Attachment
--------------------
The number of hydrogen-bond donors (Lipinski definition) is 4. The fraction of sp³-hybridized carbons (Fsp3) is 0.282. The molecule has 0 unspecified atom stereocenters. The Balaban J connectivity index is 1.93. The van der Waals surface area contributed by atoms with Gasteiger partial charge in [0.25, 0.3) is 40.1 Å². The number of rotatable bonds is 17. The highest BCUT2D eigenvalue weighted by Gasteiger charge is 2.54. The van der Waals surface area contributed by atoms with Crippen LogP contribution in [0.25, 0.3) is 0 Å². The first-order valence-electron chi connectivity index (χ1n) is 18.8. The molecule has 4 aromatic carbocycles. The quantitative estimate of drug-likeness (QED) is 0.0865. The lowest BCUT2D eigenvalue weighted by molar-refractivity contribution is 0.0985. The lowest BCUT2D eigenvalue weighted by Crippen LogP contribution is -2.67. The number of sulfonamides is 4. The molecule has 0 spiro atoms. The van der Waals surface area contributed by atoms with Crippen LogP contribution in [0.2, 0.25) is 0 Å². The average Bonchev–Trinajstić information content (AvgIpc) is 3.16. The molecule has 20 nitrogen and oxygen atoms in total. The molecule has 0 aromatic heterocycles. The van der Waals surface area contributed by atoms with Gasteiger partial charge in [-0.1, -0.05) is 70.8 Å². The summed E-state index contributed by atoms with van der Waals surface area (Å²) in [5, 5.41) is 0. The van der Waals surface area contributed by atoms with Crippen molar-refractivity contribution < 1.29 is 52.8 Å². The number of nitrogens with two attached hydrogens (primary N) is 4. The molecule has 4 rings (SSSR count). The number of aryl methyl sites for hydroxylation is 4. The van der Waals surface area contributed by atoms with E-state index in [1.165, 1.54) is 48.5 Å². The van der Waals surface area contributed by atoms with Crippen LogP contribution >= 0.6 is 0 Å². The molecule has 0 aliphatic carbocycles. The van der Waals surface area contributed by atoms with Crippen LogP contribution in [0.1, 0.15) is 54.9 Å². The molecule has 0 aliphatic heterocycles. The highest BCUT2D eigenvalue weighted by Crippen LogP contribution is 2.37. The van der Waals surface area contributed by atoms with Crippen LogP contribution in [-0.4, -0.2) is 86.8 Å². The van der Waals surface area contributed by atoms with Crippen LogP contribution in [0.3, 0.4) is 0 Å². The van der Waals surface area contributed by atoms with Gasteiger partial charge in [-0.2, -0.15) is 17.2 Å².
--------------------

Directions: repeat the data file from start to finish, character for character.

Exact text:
The number of hydrogen-bond donors (Lipinski definition) is 4. The fraction of sp³-hybridized carbons (Fsp3) is 0.282. The molecule has 0 unspecified atom stereocenters. The Balaban J connectivity index is 1.93. The van der Waals surface area contributed by atoms with Gasteiger partial charge in [0.25, 0.3) is 40.1 Å². The number of rotatable bonds is 17. The highest BCUT2D eigenvalue weighted by Gasteiger charge is 2.54. The van der Waals surface area contributed by atoms with Crippen LogP contribution in [0.25, 0.3) is 0 Å². The first-order valence-electron chi connectivity index (χ1n) is 18.8. The molecule has 4 aromatic carbocycles. The quantitative estimate of drug-likeness (QED) is 0.0865. The lowest BCUT2D eigenvalue weighted by molar-refractivity contribution is 0.0985. The lowest BCUT2D eigenvalue weighted by Crippen LogP contribution is -2.67. The number of sulfonamides is 4. The molecule has 0 spiro atoms. The van der Waals surface area contributed by atoms with Crippen LogP contribution in [0.2, 0.25) is 0 Å². The average Bonchev–Trinajstić information content (AvgIpc) is 3.16. The molecule has 20 nitrogen and oxygen atoms in total. The molecule has 0 aromatic heterocycles. The van der Waals surface area contributed by atoms with Gasteiger partial charge in [-0.1, -0.05) is 70.8 Å². The summed E-state index contributed by atoms with van der Waals surface area (Å²) in [5, 5.41) is 0. The van der Waals surface area contributed by atoms with Crippen molar-refractivity contribution < 1.29 is 52.8 Å². The number of nitrogens with two attached hydrogens (primary N) is 4. The molecule has 4 rings (SSSR count). The number of aryl methyl sites for hydroxylation is 4. The van der Waals surface area contributed by atoms with E-state index in [1.165, 1.54) is 48.5 Å². The van der Waals surface area contributed by atoms with Crippen LogP contribution >= 0.6 is 0 Å². The molecule has 0 aliphatic carbocycles. The van der Waals surface area contributed by atoms with Crippen LogP contribution in [0.1, 0.15) is 54.9 Å². The molecule has 0 aliphatic heterocycles. The highest BCUT2D eigenvalue weighted by Crippen LogP contribution is 2.37. The van der Waals surface area contributed by atoms with Crippen LogP contribution in [-0.4, -0.2) is 86.8 Å². The van der Waals surface area contributed by atoms with Crippen LogP contribution in [0.3, 0.4) is 0 Å². The van der Waals surface area contributed by atoms with Gasteiger partial charge in [-0.2, -0.15) is 17.2 Å².